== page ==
Editorial: MU boosts some faculty pay, but issue remains
The action taken last week by the Marshall University Board of Governors regarding faculty pay no doubt failed to satisfy the wishes of many -- perhaps most -- faculty members. But, in light of the university's budget troubles and the recent debate about how it spends its money, the move at least shows the university is headed in the right direction.
The plan presented by the university administration and approved unanimously by the board will take effect in November and affect salaries in two ways.
One part of the plan will affect certain eligible faculty members who were awarded promotions effective this fall semester. Those going from assistant to associate professor will receive pay increases equal to either 10 percent of their current salary or $6,300, whichever is greater. Those who were promoted from associate to full professor will receive 10 percent more or $7,400.
The second part establishes minimum salaries for professors ($59,700), associate professors ($52,300) and assistant professors ($46,000). Faculty members already at those ranks but making less than the stated amounts will receive increases to reach the minimums.
About 125 tenured or tenure-track faculty members will see pay raises.
Many Marshall faculty have had long-simmering complaints that they are paid less than faculty members at like institutions and that salaries of MU administrators were not similarly being limited. Their concerns became more public after the administration "swept" departmental accounts last spring in assessing how much money the university has available as it prepared to deal with a 7.5 percent cut in state funding.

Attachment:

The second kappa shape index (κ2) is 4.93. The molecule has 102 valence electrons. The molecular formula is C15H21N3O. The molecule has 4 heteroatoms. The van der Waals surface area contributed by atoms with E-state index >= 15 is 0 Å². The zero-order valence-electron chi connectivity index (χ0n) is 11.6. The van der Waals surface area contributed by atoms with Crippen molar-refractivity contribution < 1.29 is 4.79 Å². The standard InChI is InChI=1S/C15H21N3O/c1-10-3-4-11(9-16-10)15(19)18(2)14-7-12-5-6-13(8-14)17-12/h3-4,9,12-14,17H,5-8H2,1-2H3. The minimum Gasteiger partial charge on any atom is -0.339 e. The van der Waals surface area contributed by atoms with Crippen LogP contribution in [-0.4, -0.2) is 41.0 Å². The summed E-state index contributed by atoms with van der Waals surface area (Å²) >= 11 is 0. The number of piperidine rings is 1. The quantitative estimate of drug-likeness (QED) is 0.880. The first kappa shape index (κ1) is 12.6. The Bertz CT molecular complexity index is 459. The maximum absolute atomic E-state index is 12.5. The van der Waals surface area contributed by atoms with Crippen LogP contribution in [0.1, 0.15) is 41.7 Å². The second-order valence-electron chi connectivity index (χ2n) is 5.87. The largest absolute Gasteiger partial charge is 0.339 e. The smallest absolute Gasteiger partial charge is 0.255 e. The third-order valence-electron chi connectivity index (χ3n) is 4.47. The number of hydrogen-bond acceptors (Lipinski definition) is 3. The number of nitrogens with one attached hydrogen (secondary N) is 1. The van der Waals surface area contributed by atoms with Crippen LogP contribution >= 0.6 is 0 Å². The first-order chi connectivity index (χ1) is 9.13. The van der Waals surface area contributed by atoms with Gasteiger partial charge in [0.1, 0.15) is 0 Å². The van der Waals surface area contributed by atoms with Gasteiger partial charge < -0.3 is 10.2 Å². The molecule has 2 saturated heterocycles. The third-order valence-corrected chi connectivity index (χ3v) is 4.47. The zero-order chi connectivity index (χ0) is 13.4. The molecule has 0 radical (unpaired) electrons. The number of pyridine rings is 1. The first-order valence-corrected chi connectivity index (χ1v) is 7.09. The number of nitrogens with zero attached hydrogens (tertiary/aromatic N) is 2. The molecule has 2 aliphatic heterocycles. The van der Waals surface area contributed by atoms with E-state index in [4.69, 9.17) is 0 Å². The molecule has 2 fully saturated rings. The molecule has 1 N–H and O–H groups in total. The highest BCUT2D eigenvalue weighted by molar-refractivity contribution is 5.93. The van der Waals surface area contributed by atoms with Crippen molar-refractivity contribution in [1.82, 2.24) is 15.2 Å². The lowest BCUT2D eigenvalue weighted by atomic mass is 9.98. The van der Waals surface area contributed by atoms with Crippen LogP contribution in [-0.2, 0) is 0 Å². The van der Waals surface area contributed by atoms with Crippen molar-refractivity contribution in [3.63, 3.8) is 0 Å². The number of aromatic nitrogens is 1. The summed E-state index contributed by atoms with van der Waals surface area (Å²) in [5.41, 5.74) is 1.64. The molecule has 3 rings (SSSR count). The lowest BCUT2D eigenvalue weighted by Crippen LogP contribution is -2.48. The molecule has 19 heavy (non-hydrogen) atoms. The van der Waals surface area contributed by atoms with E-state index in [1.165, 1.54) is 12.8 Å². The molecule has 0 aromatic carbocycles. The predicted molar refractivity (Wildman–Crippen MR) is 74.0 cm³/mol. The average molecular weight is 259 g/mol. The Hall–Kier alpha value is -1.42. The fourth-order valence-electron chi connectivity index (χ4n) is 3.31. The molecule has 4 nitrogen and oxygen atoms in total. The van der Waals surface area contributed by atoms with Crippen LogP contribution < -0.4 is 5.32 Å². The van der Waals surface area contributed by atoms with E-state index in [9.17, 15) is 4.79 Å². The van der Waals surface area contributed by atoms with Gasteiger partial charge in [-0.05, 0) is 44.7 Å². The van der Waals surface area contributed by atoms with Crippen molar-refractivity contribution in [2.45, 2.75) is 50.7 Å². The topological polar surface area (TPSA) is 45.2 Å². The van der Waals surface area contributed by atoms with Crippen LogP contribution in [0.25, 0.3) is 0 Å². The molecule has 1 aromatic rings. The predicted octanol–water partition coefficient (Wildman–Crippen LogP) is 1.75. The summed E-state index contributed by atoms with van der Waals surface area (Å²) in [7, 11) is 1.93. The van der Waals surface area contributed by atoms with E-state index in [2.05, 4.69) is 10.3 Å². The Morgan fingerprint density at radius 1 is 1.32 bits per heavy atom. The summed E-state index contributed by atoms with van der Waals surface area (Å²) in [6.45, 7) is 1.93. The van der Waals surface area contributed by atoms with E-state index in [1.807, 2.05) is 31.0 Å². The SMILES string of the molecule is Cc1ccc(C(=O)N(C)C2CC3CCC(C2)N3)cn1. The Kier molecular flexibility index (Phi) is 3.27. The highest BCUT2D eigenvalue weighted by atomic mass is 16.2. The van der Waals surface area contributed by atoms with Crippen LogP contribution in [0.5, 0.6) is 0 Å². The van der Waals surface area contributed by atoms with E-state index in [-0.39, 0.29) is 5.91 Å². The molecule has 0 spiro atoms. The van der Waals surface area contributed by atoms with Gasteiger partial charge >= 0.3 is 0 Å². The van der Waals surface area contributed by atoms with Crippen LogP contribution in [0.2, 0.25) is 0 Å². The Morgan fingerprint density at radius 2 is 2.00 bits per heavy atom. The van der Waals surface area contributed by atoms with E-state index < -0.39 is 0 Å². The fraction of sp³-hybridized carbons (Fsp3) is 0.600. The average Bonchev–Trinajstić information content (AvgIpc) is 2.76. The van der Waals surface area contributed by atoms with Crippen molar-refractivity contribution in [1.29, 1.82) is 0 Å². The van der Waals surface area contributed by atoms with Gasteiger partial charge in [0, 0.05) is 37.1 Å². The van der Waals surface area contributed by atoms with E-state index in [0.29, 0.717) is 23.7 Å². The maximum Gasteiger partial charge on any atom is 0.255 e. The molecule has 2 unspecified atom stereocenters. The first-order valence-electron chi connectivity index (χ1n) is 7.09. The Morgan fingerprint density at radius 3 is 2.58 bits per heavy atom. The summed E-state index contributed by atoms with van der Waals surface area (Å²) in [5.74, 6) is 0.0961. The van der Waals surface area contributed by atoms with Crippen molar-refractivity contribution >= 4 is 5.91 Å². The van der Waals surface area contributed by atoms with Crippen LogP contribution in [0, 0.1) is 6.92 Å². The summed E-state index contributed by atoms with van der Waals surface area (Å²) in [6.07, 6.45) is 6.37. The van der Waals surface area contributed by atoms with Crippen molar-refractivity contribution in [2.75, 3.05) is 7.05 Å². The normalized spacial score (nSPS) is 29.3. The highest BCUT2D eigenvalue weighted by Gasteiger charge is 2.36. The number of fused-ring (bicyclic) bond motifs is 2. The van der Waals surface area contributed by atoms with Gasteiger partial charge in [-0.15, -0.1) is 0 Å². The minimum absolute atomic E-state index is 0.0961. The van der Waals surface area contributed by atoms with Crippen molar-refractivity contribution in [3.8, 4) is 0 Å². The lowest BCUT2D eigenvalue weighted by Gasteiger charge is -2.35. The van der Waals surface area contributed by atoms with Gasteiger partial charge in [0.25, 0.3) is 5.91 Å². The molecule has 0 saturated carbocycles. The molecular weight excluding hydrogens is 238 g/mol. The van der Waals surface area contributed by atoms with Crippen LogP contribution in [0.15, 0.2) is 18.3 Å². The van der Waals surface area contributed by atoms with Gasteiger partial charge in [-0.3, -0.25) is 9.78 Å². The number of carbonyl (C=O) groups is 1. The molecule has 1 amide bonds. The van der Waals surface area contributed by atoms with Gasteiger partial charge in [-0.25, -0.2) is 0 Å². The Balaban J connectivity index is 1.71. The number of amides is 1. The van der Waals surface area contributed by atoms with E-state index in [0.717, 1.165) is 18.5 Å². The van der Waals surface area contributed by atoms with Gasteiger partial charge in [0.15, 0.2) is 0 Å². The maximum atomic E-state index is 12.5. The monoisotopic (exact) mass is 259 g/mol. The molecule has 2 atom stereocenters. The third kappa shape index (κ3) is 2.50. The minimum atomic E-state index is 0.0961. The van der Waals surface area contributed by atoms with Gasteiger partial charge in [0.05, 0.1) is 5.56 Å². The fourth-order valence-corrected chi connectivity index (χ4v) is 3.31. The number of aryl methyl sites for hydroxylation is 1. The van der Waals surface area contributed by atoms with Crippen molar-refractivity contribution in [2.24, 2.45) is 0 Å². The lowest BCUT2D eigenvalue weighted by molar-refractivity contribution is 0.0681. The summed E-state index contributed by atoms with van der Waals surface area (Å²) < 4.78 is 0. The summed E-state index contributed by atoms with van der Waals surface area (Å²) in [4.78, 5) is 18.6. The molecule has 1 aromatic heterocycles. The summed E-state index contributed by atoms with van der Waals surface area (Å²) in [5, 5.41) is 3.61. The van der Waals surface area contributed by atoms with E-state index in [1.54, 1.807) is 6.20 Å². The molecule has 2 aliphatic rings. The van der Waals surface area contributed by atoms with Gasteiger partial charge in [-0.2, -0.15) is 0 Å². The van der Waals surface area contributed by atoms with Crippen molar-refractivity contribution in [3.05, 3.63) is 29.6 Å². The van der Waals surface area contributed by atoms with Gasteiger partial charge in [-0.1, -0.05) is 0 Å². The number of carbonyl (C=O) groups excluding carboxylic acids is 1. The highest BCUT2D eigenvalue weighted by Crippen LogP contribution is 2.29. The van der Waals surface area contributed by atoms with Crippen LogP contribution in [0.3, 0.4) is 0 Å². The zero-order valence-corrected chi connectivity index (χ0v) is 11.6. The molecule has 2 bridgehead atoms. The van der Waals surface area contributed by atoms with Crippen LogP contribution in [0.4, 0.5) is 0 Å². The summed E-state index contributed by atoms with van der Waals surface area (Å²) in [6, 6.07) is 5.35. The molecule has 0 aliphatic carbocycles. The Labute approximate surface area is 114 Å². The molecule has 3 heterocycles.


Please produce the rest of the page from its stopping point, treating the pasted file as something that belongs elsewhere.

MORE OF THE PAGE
President Stephen Kopp acknowledged that the move was a mistake. He then set about establishing short-term and long-term budget work groups involving various campus stakeholders to wrestle with the budget challenges.
The pay raises approved by the board were recommended by one of those budget working groups, which included two faculty members. The initial discussion was to devote $1 million to faculty salary increases, but there wasn't enough money available to do that, members said. As it turns out, the changes approved this week will add $354,000 to Marshall's base annual budget.
Kopp expected criticism of last week's move because it didn't involve across-the-board pay raises for all 400 of Marshall's faculty. Even those faculty representatives who supported last week's action stressed that it should be viewed as only a step or foundation for boosting faculty pay.
What's important to note is that the university administration, including Kopp, is now openly acknowledging that pay levels at Marshall pose an impediment to landing the top applicants for vacant positions. Some faculty members and department heads have said the university is often hiring the third or fourth person on their list because the best-qualified candidates are not willing to accept the salaries offered at Marshall.
Finding more money for salary raises will be difficult to do, given the budget forecast for this year and next. But after the budget brouhaha in the spring, Kopp vowed to make improvements in pay a priority. The action of last week was only a step, and the university will need to keep working to make salaries at Marshall more competitive.
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